Mom said that she made you. I didn’t believe her at first. Convinced she made it up because that’s not what she did for work (clearly, I was so naive then). I investigated and didn’t see a tag. Throughout the years, I saw more clothes Mom had made and I knew she made you. She told me how you weren’t really finished and you were a prototype when she was learning to make clothes. But I didn’t care. I loved you and still do.

I wore you to school as a spring/fall jacket. I got compliments and asked where I got you and said my Mom made you. Even then, I knew that other moms didn’t make their clothes and I felt special because mine did (among the many other things that makes my mom awesome). You are not something I can wear anymore, but I still keep you with me. Because you’re something that came out of my Mom’s creativity, her own two hands and her patience and time.  Because you are a reflection of her and I want to cherish that forever.

Love,

Connie

#LovedClothesLast

The clothes you wear were made by someone. Do you know their story? Do you know their name? Support the companies and brands who do know and let you know. Transparency is so important. Be curious. Love the clothes you have and love the clothes you buy. Think more deeply when you make a purchase and where you are buying it from. Make your own. There is power in you to decide where your money goes, who your money supports and the values you care about.

Courage doesn’t always roar. Sometimes courage is the quiet voice at the end of the day  saying “I will try again tomorrow.”

-Mary Anne Radmacher

green tip #13 |celebrate mother earth

green tip #13 |celebrate mother earth

I was taught that the way of progress was neither swift nor easy. – Marie Curie

Earth should be celebrated everyday and Earth Day is a nice reminder to treat our world with respect, kindness, understanding and a bazillion hugs and smiles. I want to admire it longingly, gazing up in the sky when the sun sets and the skies are filled with indescribable colors of love. I wish I had more to give as it has given a lot to me.

And I can give more, all the time. Giving back and continuing the cycle of life is how we can all function together when our resources and ourselves can unify. To continue changing and evolving for the better takes time. It takes a lot of effort and cannot be done in one day. Just try one thing. I remember when I was first inspired to have a more eco-friendly lifestyle. I was overwhelmed. There seemed to be so much I should have been doing and it felt really difficult. But I decided to try one thing. Then I tried another thing. And I’m still trying new things and methods to lessen my carbon footprint, to lessen my dependence on plastic and to be realistic about stuff; past the superficial happiness that quickly fade. Consuming things just isn’t the same anymore—buying, eating and etc. I’m not perfect at all. I am just beginning. Each day is a learning day. I think essentially, it’s just taking an extra step and thinking, “how will I recycle (dispose, reuse, compost) this when my use of it is over?” Here are some ideas for you to try your one thing: Earth Day Website and tinycaravan’s list of ideas.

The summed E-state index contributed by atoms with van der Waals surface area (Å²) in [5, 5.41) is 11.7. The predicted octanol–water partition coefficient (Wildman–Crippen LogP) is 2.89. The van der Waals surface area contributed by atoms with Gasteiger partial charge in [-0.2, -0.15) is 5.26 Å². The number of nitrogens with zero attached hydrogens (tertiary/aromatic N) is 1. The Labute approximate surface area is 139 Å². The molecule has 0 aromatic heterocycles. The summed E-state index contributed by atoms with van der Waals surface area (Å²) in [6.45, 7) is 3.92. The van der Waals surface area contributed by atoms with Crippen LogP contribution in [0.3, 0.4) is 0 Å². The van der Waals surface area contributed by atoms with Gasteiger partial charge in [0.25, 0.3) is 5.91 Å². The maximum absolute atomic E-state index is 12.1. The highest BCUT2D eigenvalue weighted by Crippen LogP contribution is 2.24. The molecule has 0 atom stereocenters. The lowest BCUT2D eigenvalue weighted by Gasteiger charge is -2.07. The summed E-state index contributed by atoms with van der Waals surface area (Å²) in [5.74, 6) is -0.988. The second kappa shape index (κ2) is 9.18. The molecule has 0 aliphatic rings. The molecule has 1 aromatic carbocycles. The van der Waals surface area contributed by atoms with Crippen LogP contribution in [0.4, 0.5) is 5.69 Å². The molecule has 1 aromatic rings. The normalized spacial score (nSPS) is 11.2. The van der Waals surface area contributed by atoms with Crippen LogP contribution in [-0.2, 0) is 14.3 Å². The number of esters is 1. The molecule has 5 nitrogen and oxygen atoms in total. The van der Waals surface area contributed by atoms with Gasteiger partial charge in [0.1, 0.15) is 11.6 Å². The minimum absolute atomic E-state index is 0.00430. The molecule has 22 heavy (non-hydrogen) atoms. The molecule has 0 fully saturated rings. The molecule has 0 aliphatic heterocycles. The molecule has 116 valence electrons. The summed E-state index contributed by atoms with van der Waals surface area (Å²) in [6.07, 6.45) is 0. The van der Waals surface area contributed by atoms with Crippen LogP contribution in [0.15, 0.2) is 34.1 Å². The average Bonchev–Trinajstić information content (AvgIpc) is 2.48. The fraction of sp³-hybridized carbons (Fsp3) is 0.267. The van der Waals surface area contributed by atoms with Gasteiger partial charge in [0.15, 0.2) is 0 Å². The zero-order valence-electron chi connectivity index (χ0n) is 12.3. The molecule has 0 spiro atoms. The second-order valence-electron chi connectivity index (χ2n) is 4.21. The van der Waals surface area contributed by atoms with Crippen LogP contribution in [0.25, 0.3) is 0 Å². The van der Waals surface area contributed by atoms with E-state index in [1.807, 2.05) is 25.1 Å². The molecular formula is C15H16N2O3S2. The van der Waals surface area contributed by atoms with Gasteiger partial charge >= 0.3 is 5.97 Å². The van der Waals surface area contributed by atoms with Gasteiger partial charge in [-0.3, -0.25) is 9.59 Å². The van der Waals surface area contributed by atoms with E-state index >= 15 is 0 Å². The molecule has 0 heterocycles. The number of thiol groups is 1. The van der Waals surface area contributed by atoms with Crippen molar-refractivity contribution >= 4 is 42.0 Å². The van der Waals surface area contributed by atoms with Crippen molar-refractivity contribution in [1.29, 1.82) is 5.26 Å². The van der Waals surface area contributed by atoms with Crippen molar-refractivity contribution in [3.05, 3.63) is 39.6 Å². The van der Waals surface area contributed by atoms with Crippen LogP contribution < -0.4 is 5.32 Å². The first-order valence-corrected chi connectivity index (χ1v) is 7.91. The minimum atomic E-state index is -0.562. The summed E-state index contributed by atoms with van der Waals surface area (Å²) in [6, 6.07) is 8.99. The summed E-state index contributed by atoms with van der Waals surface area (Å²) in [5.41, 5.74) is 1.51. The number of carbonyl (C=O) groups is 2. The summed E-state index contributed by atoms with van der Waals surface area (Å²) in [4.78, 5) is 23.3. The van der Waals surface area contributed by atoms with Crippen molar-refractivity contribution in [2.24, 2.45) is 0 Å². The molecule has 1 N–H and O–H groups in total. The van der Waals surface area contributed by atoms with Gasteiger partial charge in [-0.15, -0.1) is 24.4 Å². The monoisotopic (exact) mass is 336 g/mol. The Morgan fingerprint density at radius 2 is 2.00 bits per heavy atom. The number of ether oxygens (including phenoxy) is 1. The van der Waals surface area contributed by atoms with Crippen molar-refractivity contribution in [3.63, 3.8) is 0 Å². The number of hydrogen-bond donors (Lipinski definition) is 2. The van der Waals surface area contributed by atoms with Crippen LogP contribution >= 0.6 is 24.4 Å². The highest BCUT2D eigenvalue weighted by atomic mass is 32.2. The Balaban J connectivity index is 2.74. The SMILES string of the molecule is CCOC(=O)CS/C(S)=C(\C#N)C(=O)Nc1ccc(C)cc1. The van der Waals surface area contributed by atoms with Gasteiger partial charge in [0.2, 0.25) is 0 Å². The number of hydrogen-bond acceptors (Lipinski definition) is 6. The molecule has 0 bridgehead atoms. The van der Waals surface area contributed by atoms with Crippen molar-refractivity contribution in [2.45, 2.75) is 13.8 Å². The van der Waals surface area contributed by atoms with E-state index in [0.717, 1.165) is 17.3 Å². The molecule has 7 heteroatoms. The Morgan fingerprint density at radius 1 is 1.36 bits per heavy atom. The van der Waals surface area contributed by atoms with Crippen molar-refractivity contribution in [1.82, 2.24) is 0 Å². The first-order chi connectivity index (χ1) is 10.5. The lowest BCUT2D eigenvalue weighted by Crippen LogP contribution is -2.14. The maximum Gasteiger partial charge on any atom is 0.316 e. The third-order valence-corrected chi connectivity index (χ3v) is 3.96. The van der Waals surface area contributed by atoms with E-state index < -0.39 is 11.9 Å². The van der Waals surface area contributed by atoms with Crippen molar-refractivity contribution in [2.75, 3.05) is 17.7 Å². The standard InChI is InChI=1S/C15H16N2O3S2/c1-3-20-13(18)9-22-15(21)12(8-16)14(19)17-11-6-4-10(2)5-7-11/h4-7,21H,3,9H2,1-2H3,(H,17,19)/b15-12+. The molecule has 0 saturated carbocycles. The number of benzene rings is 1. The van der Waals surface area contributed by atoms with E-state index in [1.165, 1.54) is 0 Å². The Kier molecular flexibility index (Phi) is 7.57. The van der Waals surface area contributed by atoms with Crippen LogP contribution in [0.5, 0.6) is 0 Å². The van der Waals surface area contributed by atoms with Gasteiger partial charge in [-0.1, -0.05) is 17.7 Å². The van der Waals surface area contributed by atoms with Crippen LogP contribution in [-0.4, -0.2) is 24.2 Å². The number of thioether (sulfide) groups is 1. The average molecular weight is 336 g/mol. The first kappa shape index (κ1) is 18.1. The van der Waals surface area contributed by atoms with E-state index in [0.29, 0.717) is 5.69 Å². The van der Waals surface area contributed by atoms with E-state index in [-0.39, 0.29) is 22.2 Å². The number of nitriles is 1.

Here are some more:

  • Plant some flowers or trees. Sunflowers are bee-friendly and we need more of these little friends!
  • Go for a hike somewhere and appreciate all the beauty you see.
  • Do something that requires no electricity, no carbon, no plastic or all three!
  • Show love by creating art of nature–paint, draw, write poetry, etc.

One of the many positives of living a more eco-friendly lifestyle is that the experiences are more worthwhile. The happiness is deeper because they aren’t motivated or supported by money, by recognition or society’s standards. They’re meaningful in ways that touch my soul like walking in nature. To really challenge myself in looking at what I use and own in a completely different way. To appreciate the little things. To have more memories.

Here are some of mine:

happy earth day.

green tip #12 | food & packaging| Recycling stations, Terracycle & donating

green tip #12 | food & packaging| Recycling stations, Terracycle & donating

It’s been a while since I’ve posted something regarding sustainability; although, it’s something I think about all the time. For a few updates, I would say I’ve improved on being eco-friendly with gift giving and recycling. It’s becoming more second nature for me to give gifts that are either experience (gift certificates, museum passes) or something that is handmade or fair trade. I have also cut down giving cards, as well. Since there are many more stores now that are jumping onto being more green, sustainable gifts are easier to get. With recycling, I make sure to check on the material if it’s recyclable before throwing packaging away. I’ve always had this in mind, but I think it’s become much easier for me now.

A few suggestions:

  • Check out your local grocery stores. They may be able to recycle your extra plastic bags.